Design partner Luther Bell Hendricks V, development phenom John Eyster, and I had the pleasure of attending Gen Con 2014 last week. While that delightful annual roller coaster deposited most folks back into their normal lives gently, like the babbling stream at the foot of a waterfall, it was merely one of the loops in the roller coaster of August for us teachers.
My classroom is now prepped, I’m settled in and ready for those smiling faces to arrive Monday and that means it’s time to get back to the important business of blogging!
Guardians of the Galaxy
A few days before departing for Gen Con, three of us checked out Marvel’s newest blockbuster. Chris Pratt was a familiar face from Parks & Recreation, the Guardians were familiar from their comic appearances in the 1970s and 80s, I’d noticed at my FLGS that Marvel rebooted them in comic form (presumably to build anticipation for the film) and wondered how they’d do on the big screen.
Folks, this was worth it. Action? Yes. Adventure? Yes. Space Opera? Yup. Is it perfect? Hardly. Lee Pace was wasted on that glowering cardboard cutout of a villain. It is worth your time to see? Definitely. Were I of a mind to develop alternate characters for Sentinel Tactics, these Guardians are be the ones I’d do.
My Work at Gen Con
Our main purpose at Gen Con was to promote Sentinel Tactics and it’s thrilling to say that it was well received. Our central objective has always been to give players a new way to interact with the Sentinels setting and it looks like we succeeded. While the game may not have the broad appeal of some other titles *cough* X-Wing *cough* its core audience was thrilled. Some players delighted at the opportunity to play a villain. Some appreciated a chance to scratch their wargaming itch with Sentinels-playing friends. One was so enthusiastic that he posted a strategy guide for the scenario we’d been running!
Christopher Badell and I had a chance to sit down with W. Eric Martin of BGG for a Geek Speak about Sentinel Tactics and I promise to add a link here just as soon as it’s up. If you haven’t had a chance to get a good look at the components yet, this will be a good way to do it.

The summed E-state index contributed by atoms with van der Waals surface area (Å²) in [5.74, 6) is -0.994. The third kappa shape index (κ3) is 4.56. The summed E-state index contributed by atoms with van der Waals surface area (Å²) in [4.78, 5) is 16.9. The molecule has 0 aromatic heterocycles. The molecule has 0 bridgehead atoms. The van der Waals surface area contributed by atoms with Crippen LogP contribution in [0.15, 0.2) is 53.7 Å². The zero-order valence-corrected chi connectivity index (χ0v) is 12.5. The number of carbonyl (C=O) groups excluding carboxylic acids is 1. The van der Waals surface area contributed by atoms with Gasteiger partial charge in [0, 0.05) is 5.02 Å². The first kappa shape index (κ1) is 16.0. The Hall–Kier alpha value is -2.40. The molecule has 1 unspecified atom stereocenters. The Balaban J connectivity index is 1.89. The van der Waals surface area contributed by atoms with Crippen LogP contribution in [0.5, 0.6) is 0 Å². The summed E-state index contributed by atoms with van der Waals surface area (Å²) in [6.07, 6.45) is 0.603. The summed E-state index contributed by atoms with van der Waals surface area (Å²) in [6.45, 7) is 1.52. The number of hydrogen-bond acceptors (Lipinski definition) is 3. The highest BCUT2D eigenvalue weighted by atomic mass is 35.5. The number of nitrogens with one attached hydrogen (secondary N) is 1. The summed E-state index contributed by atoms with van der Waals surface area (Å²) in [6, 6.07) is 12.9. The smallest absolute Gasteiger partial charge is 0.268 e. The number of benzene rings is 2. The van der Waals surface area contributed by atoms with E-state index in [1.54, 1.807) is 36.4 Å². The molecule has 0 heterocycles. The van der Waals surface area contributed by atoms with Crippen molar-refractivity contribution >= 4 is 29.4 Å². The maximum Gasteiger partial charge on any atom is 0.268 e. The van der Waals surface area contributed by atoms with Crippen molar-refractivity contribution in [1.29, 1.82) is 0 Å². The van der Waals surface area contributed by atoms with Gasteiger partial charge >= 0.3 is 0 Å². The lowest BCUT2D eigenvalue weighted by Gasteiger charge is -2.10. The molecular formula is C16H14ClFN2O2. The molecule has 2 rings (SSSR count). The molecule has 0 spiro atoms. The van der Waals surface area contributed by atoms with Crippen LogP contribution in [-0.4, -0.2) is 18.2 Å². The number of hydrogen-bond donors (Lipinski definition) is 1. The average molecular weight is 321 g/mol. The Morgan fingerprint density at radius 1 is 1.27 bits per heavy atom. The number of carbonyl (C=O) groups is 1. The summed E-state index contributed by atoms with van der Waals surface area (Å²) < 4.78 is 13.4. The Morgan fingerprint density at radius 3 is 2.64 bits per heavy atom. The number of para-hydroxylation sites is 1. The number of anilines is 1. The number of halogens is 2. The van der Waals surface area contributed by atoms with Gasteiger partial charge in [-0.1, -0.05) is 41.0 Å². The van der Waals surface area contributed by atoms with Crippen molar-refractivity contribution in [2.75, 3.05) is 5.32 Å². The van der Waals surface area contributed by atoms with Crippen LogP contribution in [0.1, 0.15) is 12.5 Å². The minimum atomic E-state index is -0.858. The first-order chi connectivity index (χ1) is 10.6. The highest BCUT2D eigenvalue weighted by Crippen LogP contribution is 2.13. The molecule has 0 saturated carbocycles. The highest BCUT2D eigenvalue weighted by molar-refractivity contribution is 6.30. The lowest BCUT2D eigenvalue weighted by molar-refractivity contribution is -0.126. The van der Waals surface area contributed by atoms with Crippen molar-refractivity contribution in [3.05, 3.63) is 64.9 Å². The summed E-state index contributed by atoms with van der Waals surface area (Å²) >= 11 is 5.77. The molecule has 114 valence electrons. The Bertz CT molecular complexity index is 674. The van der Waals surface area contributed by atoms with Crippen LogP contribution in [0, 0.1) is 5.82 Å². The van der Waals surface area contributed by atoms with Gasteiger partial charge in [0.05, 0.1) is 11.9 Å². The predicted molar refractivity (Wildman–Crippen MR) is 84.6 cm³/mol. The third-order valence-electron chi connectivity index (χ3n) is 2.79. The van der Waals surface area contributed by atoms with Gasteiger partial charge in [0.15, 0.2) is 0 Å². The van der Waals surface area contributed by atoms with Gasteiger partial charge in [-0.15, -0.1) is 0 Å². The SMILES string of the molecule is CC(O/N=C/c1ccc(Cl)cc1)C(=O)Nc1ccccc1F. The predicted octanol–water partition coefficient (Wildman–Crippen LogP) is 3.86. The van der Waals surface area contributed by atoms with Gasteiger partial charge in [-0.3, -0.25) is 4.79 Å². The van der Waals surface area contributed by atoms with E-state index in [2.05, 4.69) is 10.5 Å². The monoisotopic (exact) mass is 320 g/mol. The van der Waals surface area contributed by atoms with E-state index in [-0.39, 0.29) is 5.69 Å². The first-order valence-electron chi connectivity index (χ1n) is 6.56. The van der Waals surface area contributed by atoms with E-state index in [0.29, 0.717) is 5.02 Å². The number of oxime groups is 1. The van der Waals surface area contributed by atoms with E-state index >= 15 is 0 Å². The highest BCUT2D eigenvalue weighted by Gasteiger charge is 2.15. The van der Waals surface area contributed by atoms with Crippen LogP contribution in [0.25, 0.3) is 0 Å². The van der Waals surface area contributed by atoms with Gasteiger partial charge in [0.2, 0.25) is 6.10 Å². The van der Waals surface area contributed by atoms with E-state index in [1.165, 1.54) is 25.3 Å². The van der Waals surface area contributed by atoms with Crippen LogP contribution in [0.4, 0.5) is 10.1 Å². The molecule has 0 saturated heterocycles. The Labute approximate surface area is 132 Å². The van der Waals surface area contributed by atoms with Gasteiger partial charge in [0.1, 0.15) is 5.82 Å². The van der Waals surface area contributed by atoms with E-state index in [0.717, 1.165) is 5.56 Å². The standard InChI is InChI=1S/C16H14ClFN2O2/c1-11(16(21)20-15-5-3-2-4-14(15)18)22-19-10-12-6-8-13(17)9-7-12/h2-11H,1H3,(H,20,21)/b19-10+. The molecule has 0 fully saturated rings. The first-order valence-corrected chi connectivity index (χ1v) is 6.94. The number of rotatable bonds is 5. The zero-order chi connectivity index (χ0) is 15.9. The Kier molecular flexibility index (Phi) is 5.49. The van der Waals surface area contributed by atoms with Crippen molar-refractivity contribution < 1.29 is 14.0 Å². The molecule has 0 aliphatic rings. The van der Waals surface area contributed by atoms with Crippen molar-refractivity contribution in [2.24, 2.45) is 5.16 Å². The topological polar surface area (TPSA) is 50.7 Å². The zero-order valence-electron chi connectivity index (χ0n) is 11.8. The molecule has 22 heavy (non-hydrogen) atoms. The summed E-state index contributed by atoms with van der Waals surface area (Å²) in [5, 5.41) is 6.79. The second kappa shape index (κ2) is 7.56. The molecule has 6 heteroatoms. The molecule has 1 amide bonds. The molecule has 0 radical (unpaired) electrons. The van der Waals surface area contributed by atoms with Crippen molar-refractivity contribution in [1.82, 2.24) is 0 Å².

In addition to Sentinel Tactics, APE Games released their Rolling Freight Expansion #1. This expansion offers a new power into the Rolling Freight system and three new map features. It’s fans seemed quite happy with it and I’m doubly eager to see the response to Expansion #2 (scheduled for next year) which offers two more maps, this time streamlined for two players.
Kevin Brusky (Mr. APE Games) and I had an opportunity to speak with The Spiel (link tba) and I promise to add a link here just as soon as it’s up. We elected to reveal another game I’m developing for APE during that interview. the working title is “Muster & Battle” and I’ll be blogging about it here soon.
On another happy front, we took several meetings with publishers in the evenings and have come away with some exciting new projects. I’m not free to discuss them publicly *yet* but details will be coming soon, I promise.
Other Excitements at Gen Con
Every year, I pour through the convention previews and assemble a “must look at” list. This year turned out to be an exceptionally good year for conversions to the “must buy” list. I can’t offer any complete reviews here but will mention a few of the stars and why I liked them.
HABA is easily one of my favorite game companies. They make solid kid-friendly games that still feature intelligent, meaningful choices. It was a major delight to see HABA USA decide to have a booth at Gen Con. When I dropped by, the staff was delightfully cheerful and busy. Lea Culliton tells me that not only will they be back next year, they will likely double their booth size.
Haba had several new games on display and I elected to bring home a copy of Plucky Pilots for its press-your-luck mechanism and general sense of whimsy.
The Asmodee booth had several good games on offer but after a short demo with codesigners Bruno Cathala and Charles Chevallier, it was clear that Abyss offered an economic model and gameplay which made it the one to grab.
Indie Boards and Cards
Always clever at pulling money from my pocket, IB&C debuted Dragon Slayer, a dice game at a price I could not refuse.
It was in 2009 that Z-Man Games first released a Pocket Battles game. In my ignorance, it wasn’t until 2013 that I tried one of them out and discovered what a little gem I’d been missing. Fortunately for me, they put the original three back into print alongside the newest entry in the series, Confederacy vs. Union. The pocket battles series is a perfect example of what I’ve tried to accomplish in my own game designs–a place for both strategic and tactical decisions, clear rules, fast play.
Did you make it to any conventions this summer? Which ones? What was your favorite game? Who was the most interesting person you met? Share with your fellow readers in the comments below. And if you’re enjoying what you’re reading, create an account with WordPress and follow this blog. You keep reading. I’ll keep writing.